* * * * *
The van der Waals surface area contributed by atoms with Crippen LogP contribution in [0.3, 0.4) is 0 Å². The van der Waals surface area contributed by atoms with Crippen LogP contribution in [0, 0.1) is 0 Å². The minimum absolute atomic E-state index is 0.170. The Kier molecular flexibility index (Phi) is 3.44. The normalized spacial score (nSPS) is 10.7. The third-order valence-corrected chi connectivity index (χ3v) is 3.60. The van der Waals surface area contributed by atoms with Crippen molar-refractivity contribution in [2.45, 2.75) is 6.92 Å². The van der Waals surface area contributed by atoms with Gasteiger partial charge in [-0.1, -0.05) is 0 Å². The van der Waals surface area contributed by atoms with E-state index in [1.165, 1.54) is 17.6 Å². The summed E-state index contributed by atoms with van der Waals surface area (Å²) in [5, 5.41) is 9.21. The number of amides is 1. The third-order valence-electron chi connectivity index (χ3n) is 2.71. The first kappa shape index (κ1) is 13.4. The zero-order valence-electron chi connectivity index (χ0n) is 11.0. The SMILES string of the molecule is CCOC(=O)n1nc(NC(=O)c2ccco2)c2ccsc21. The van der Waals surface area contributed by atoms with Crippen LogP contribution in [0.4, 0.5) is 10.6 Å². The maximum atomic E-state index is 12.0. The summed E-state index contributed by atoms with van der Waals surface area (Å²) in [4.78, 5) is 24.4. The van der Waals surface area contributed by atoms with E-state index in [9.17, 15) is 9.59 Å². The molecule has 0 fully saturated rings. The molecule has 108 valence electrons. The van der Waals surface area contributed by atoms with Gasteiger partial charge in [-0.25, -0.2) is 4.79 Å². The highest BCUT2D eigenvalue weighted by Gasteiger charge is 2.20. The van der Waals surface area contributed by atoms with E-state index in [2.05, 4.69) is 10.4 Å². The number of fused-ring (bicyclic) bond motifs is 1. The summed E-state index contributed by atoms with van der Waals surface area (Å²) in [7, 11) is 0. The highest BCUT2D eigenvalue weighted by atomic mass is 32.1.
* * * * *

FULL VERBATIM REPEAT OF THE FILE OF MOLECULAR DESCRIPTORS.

The van der Waals surface area contributed by atoms with Crippen LogP contribution in [0.3, 0.4) is 0 Å². The van der Waals surface area contributed by atoms with Crippen LogP contribution in [0, 0.1) is 0 Å². The minimum absolute atomic E-state index is 0.170. The Kier molecular flexibility index (Phi) is 3.44. The normalized spacial score (nSPS) is 10.7. The third-order valence-corrected chi connectivity index (χ3v) is 3.60. The van der Waals surface area contributed by atoms with Crippen molar-refractivity contribution in [2.45, 2.75) is 6.92 Å². The van der Waals surface area contributed by atoms with Gasteiger partial charge in [-0.1, -0.05) is 0 Å². The van der Waals surface area contributed by atoms with E-state index in [1.165, 1.54) is 17.6 Å². The summed E-state index contributed by atoms with van der Waals surface area (Å²) in [5, 5.41) is 9.21. The number of amides is 1. The third-order valence-electron chi connectivity index (χ3n) is 2.71. The first kappa shape index (κ1) is 13.4. The zero-order valence-electron chi connectivity index (χ0n) is 11.0. The SMILES string of the molecule is CCOC(=O)n1nc(NC(=O)c2ccco2)c2ccsc21. The van der Waals surface area contributed by atoms with Crippen LogP contribution in [0.4, 0.5) is 10.6 Å². The maximum atomic E-state index is 12.0. The summed E-state index contributed by atoms with van der Waals surface area (Å²) in [4.78, 5) is 24.4. The van der Waals surface area contributed by atoms with E-state index in [9.17, 15) is 9.59 Å². The molecule has 0 fully saturated rings. The molecule has 108 valence electrons. The van der Waals surface area contributed by atoms with Gasteiger partial charge in [-0.25, -0.2) is 4.79 Å². The highest BCUT2D eigenvalue weighted by Gasteiger charge is 2.20. The van der Waals surface area contributed by atoms with E-state index in [2.05, 4.69) is 10.4 Å². The number of fused-ring (bicyclic) bond motifs is 1. The summed E-state index contributed by atoms with van der Waals surface area (Å²) in [7, 11) is 0. The highest BCUT2D eigenvalue weighted by atomic mass is 32.1.